37th DPS Meeting, 4-9 September 2005
Session 51 Titan II
Oral, Thursday, September 8, 2005, 2:00-3:50pm, Music Concert Hall

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[51.06] The Evolution of Titan's Mid-latitude Clouds

C. A. Griffith, P. Penteado (University of Arizona), K. Baines (JPL), P. Drossart (Observatoire de Paris), J. Barnes (University of Arizona), Cassini VIMS Team

Only two kinds of clouds have been seen on Titan: large storms in the south pole and long clouds at temperate southern latitudes. The latter clouds are mysterious because of their preponderance at the particular latitude of -40o and preference for 0o longitude, and their extended longitude coverage of as much as a thousand kilometers. Here we analyze measurements from the Cassini Visual Infrared Mapping Spectrometer (VIMS) and determine for the first time the evolution in height and thickness of clouds on Titan. Our analysis indicates that the temperate clouds possess vigorous centers that grow from the middle troposphere (~23 km) to the upper tropopause (44 km) with updraft speeds of several to ten of meters per second. The cloud tops generally dissipate or fall 10 km within the next half hour. These characteristics indicate that the clouds evolve convectively, dissipate through rain, and, over the next day, waft downwind to achieve their great longitude extents. While predominately at -40o latitude, we detect similar clouds at other latitudes. The characteristics of the mid-latitude clouds, we argue, suggest that they originate from circulation induced convergence in addition to a forcing at the surface that may be associated with the Saturn's tides, geology or surface composition.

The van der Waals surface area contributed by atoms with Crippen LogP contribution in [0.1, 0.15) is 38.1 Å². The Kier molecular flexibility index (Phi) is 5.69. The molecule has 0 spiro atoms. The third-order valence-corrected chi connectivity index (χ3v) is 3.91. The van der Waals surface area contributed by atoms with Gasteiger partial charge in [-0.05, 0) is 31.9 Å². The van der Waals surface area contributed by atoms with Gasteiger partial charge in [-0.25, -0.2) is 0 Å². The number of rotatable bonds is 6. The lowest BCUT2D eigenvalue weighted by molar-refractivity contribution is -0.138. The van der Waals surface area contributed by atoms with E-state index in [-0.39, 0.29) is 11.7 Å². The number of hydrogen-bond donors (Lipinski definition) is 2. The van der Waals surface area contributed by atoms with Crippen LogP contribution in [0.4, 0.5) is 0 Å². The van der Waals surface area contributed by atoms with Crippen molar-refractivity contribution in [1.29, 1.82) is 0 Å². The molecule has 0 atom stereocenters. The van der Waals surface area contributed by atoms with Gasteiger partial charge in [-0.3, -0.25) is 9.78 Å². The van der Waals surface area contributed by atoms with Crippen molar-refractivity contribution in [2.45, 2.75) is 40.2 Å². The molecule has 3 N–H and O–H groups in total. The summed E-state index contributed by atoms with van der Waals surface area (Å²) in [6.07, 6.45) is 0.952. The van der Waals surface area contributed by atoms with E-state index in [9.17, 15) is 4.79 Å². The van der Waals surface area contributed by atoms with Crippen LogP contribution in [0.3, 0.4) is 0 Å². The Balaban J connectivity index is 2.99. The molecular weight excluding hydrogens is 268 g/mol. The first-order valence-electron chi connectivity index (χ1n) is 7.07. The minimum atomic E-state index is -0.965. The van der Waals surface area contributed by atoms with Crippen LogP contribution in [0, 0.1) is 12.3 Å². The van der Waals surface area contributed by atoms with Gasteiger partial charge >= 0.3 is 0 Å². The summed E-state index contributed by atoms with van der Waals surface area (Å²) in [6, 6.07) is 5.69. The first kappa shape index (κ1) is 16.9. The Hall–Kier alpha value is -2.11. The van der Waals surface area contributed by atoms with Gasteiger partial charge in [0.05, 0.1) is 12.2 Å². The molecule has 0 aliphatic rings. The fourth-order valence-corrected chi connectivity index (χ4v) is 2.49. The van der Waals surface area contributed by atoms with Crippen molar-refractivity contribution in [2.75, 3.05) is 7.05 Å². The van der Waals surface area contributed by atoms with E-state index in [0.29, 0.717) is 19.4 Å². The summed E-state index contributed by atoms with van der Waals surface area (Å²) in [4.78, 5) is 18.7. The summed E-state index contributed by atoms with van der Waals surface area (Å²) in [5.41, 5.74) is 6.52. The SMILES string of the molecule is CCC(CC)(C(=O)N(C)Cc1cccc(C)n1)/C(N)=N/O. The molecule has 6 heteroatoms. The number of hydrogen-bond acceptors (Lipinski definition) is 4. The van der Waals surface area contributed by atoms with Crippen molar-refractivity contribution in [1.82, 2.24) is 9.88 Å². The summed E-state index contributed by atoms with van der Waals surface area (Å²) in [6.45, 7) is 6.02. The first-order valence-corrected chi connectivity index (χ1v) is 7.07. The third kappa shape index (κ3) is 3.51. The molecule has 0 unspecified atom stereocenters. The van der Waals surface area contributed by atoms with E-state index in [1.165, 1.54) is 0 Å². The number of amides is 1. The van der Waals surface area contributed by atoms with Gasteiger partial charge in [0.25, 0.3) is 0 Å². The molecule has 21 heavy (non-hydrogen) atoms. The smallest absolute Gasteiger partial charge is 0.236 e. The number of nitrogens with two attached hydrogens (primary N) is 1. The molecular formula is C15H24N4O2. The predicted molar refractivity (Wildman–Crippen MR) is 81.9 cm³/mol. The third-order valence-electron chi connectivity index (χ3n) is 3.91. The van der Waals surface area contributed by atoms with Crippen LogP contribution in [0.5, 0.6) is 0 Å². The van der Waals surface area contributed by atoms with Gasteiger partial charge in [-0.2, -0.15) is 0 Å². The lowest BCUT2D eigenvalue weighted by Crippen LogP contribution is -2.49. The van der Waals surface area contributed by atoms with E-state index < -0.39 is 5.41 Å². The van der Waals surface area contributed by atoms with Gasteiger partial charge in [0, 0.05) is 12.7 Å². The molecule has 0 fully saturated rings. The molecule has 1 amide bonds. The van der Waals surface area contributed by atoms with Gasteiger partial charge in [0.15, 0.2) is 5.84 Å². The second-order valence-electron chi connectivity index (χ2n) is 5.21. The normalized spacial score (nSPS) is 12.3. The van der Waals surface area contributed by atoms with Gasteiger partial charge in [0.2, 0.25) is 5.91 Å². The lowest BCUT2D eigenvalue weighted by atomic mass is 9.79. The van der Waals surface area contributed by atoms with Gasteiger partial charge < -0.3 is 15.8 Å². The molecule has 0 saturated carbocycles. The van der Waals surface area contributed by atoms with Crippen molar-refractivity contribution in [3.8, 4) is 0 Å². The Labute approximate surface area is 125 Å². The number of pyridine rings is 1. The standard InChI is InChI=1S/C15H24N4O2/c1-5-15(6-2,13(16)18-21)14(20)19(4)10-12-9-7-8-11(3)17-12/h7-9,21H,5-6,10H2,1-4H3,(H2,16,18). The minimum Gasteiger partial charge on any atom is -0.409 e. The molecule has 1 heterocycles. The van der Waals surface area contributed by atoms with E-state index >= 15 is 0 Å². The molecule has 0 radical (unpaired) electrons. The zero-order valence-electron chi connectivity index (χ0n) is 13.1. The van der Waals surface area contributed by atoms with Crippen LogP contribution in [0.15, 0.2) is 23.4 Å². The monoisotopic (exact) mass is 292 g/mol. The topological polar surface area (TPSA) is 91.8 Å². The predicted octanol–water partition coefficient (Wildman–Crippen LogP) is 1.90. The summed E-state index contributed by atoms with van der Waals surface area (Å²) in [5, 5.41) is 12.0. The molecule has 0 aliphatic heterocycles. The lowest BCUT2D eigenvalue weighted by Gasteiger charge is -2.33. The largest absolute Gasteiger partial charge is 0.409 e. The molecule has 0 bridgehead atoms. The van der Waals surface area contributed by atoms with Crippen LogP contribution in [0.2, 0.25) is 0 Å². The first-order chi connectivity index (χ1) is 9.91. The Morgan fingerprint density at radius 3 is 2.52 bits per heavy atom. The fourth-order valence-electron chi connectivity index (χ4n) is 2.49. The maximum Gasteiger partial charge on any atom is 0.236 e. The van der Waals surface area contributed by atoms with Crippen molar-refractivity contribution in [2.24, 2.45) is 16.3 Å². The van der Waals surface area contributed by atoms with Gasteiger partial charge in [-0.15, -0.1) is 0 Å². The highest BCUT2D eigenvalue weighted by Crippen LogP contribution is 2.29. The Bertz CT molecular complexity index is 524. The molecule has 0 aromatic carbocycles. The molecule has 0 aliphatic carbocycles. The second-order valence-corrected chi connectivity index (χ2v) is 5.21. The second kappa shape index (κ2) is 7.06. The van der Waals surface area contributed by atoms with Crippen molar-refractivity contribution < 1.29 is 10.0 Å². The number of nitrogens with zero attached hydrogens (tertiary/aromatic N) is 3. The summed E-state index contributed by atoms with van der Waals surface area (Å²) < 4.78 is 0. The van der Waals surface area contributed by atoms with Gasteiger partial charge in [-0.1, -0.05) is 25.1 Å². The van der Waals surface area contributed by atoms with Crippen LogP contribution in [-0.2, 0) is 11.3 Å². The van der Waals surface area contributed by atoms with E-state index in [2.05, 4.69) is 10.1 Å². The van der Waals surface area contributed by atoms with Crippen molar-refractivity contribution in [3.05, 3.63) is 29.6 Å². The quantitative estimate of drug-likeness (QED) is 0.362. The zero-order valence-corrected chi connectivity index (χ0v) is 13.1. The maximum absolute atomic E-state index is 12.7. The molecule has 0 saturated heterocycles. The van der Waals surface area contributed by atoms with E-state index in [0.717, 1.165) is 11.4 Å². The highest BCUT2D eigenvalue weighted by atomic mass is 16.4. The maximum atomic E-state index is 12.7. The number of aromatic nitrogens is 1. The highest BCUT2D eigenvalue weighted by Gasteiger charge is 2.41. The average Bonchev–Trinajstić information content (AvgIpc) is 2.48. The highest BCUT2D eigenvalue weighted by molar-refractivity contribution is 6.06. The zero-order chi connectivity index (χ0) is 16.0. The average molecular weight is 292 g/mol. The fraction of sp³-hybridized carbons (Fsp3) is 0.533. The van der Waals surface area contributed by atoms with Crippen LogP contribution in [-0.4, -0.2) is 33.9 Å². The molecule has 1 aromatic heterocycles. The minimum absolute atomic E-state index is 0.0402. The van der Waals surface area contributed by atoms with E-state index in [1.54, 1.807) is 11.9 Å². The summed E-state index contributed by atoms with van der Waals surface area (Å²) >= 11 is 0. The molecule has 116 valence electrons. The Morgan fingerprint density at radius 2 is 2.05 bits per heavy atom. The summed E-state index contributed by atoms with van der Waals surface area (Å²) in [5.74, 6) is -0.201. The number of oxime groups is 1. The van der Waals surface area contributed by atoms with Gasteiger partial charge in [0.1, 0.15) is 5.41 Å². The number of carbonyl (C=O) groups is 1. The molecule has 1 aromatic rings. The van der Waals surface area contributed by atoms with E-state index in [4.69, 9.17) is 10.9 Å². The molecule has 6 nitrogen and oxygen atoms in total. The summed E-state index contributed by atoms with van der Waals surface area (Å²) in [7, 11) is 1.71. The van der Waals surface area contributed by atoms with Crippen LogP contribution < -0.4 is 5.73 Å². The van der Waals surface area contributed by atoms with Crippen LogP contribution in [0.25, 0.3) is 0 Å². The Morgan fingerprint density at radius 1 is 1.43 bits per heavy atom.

This work is supported by NASA's Planetary Astronomy Program and the Cassini Mission

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Bulletin of the American Astronomical Society, 37 #3
© 2004. The American Astronomical Soceity.